Senior officials who run the dioceses which make up the church in geographical locations and who also work in departments in Rome are called bishops. They are traditionally seen as pastors, akin to shepherds of their flocks, hence they carry what is called a crozier in the shape of a shepherd’s crook.

Priesthood :
With its emphasis on the sacraments and the importance of Holy Communion, with bread and wine becoming the body and blood of Christ during the consecration, the priest plays a vital role in the life of the Church. The majority of priests work running parishes but others work as chaplains in schools, hospitals, prisons, and in academia.
Catholic priests are selected by and are answerable to their bishop, usually enquiring about training for the priesthood following their discernment of their vocation.

Training lasts about six years and takes place in a Catholic seminary which can be in their home country or abroad, especially in Rome.

Study involves a focus on philosophy and theology. Catholics priests take a vow of celibacy and are usually unmarried, although some men enter the priesthood after being widowed while others, who convert from other denominations such as the Church of England may be married.
Permanent deacons who assist the priest at Mass and may also conduct funerals and weddings, can be married.

There are no women priests in the Catholic Church. Pope Francis has asked for a study to be undertaken to consider women deacons. er-ordaining-women-female-deacons-catholic-church-commission

Spirituality and the saints:
The Catholic Church, perhaps more than any other Christian denomination, encourages spiritual reading and devotion to the saints. Many of the greatest saints and guides were the founders of religious orders: St Benedict, St Francis of Assisi, Saint Dominic, Saint Ignatius Loyola (founder of the Jesuits).

Canonisation of saints continues to this day. Investigation of a saint’s ‘cause’ is thorough and involves study of miracles said to have occurred following requests or intercessions to the person considered for sainthood. As well as meeting these critieria, anybody considered for sainthood must be Catholic and dead.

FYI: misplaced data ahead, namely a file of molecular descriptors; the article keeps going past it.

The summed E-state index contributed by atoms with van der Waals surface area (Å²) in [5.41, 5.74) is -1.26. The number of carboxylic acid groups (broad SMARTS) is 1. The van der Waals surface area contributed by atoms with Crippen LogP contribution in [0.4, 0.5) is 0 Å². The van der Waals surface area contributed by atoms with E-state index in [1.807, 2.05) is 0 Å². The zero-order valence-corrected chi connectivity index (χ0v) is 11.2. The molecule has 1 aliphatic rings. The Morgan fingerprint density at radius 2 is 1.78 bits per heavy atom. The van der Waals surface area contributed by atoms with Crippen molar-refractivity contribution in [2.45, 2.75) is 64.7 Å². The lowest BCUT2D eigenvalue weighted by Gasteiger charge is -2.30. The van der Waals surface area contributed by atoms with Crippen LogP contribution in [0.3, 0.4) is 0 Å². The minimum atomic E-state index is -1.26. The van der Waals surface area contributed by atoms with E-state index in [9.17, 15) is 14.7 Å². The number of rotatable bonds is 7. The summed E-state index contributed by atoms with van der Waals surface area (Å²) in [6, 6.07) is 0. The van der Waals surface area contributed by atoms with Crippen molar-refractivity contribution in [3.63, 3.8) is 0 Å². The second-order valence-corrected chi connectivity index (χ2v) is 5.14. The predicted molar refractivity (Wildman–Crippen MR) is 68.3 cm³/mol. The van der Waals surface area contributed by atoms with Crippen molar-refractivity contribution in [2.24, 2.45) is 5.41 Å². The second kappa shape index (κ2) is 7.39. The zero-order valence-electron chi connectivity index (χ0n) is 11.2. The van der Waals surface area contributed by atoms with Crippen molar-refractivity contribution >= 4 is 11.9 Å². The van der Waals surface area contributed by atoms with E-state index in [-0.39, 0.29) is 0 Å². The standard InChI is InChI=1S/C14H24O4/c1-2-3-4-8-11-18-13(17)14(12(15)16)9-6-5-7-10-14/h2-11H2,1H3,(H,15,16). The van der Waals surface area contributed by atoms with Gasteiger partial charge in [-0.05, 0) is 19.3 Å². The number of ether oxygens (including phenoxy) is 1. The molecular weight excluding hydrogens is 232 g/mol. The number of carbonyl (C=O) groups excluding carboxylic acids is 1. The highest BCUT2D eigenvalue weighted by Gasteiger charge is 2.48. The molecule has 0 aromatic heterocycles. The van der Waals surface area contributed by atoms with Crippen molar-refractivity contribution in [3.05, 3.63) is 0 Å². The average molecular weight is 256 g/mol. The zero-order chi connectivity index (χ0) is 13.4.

Mary, the mother of God, also known as the Virgin Mary and the Blessed Virgin, is particularly revered in the Catholic Church. Major feast days – the Annunciation, the Assumption, the Immaculate Conception – honour her. There are special prayers to her including the Hail Mary and the devotional practice, the Rosary, is dedicated to her. Many pilgrimage sites – including at Lourdes and Fatima – are dedicated to her.
These are the major papal documents on her:
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Is one of the prime devotional actions of Catholics. It involves journeys to places important to faith, such as the Holy Land or site of a saint’s birth or martyrdom, or place of a miracle. During Lent, Catholics also embark upon mini-pilgrimages in their own churches, called Stations of the Cross, where they pray before images of Jesus’s passion and crucifixion. ons-of-the-cross

Catholic Social Teaching:
The church’s substantial body of teaching on issues of justice and peace, work, human dignity and the common good is known as Catholic Social Teaching.

The most recent addition to this teaching was Pope Francis’ encyclical on the environment, ‘Laudato Si’.

The important teaching document on the Catholic Church’s views of abortion and birth control is Humanae Vitae, issued 50 years ago:

The Church in the World:
The Catholic Church sets great store by social action, working to help people in poverty, migrants and refugees, children, the elderly and the sick. The key Vatican department for this work is the Dicastery for Promoting Integral Human Development fice-charity-justice-peace-migration

The umbrella body for Catholic organisations working at grassroots is Caritas Inernationalis


See also